The Battle of Trenton was a small but crucial battle during the American Revolutionary War. It happened on the morning of December 26, 1776, in Trenton, New Jersey.
The Battle of Trenton
- The Americans’ (with 2400 soldiers) march toward Trenton began at 4 AM. As the soldiers marched, many left trails of blood from their bleeding feet.
- About 2 miles (3 km) outside the town, the soldiers were startled by the sudden appearance of 50 armed men, but they were American. This small group had attacked a Hessian outpost earlier. Washington feared the Hessians would have been put on guard, and shouted at their leader, “You sir! You sir, may have ruined all my plans by having them put on their guard.”
- In fact, the 50 men actually helped Washington. The Hessian commander Rall had been warned about a possible American attack, but he thought the first raid was the attack and that there would be no further action that day.
- Washington’s army reached Trenton around 8 AM.
- The Hessians were completely surprised. Most were asleep when the Americans arrived.
- They tried to form lines, but the American cannons were already pouring devastating fire into the Hessians. (Part of the American artillery was commanded by a young captain named Alexander Hamilton). American musket fire also decimated the Hessians. Much hand-to-hand fighting occurred.
- Within an hour, the Hessians surrendered. The Americans had suffered only two deaths (due to exposure, not gunfire) and five wounded. One of the wounded was a young lieutenant named James Monroe.
- 22 Hessians were killed (including Col. Rall), 83 were wounded, and 800-900 surrendered and became prisoners. At least 500 Hessians escaped.
Second Trenton (Assunpink Creek)
- After his victory at the Battle of Trenton, Washington crossed the Delaware back into Pennsylvania, taking their prisoners and captured supplies with them. They were back by noon.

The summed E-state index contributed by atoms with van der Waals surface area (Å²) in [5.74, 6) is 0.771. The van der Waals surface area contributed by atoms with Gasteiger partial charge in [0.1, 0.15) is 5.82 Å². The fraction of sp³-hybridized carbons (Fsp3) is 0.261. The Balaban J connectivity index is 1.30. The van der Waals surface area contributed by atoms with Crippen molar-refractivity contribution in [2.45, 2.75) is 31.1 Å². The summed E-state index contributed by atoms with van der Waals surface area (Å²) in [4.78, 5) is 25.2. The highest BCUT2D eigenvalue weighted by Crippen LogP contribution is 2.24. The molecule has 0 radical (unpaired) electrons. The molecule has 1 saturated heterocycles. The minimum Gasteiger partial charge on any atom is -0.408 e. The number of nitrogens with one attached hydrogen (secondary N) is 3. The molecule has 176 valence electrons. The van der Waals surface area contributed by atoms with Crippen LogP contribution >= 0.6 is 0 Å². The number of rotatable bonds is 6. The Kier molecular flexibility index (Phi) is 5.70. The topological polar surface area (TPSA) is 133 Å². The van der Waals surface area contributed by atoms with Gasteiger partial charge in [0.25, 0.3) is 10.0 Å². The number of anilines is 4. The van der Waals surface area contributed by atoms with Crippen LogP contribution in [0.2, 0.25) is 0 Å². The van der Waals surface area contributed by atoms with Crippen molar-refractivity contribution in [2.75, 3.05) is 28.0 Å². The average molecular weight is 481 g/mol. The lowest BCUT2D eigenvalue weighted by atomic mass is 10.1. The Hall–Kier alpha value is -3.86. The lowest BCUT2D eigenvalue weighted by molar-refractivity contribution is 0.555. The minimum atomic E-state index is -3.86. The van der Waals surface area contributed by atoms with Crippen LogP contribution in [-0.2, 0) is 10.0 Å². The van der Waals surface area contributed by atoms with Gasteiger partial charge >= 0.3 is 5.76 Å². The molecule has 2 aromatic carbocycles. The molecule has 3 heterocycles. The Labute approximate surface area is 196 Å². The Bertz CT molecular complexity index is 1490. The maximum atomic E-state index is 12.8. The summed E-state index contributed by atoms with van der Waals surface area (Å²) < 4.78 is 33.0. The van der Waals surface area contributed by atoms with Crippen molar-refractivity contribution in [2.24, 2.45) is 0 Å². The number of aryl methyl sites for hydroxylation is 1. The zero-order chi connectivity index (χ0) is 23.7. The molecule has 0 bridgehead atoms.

- Washington was expecting a British counterattack. He decided to re-cross the river on December 30 and deploy the army, on the south side of the Assunpink Creek. There the soldiers built fortifications.
- Washington, knowing that many of his men’s enlistments were due to expire the next day, made an appeal to them to reenlist. He said “If you will stay one month longer, you will render that service to your country that might not be possible under any circumstance.”
- Soon after this, one man stepped forward, then another, then another. Eventually, nearly all of Washington’s men agreed to stay. One of Washington’s officers asked him, “Should we get them to sign something?” “No,” Washington replied, “Men who will volunteer in such a case as this need no enrollment to keep them to their duty.”
- Cornwallis, who had 8,000 troops in Princeton, sent 5,500 of them to attack Washington on January 2.
- Washington sent a force under the command of Colonel Edward Hand to stop them. Hand’s men deployed at Five Mile Creek.
- As the British approached, Hand’s force fell back. American sharpshooters harassed the British, delaying their approach by hours.
- Washington sent more soldiers forward, delaying the British even more. It was almost dark before the British reached the main American position behind the creek.
- Three Virginia regiments protected a bridge across the creek that the British would have to cross to get to the main American force. One American officer shouted “Well, boys, you know the old boss has put us here to defend the bridge, and by God, it must be done. Bring down your pieces, fire at their legs…one man wounded in the leg is better than a dead one, for it takes two more to carry him off, and there is three gone. Leg ‘em, damn ‘em, I say leg ‘em!”
- The British attacked the Americans and were driven back twice. Washington sent in his reserves under the command of John Cadwalader. The British and Germans lost about 500.
- The British make a third attack and are again driven back. They stopped for the day. Cornwallis plans to finish off the Americans in the morning. He said “We’ve got the old fox now. We’ll go over and bag him in the morning.”
- One American soldier wrote “There dead bodies lay thicker and closer together for a space than ever I beheld sheaves of wheat lying in a field over which the reapers had just passed.”
- When the British advanced the next day, the Americans were gone. Washington and his army had slipped around them during the night and marched toward the remainder of the British army in Princeton.
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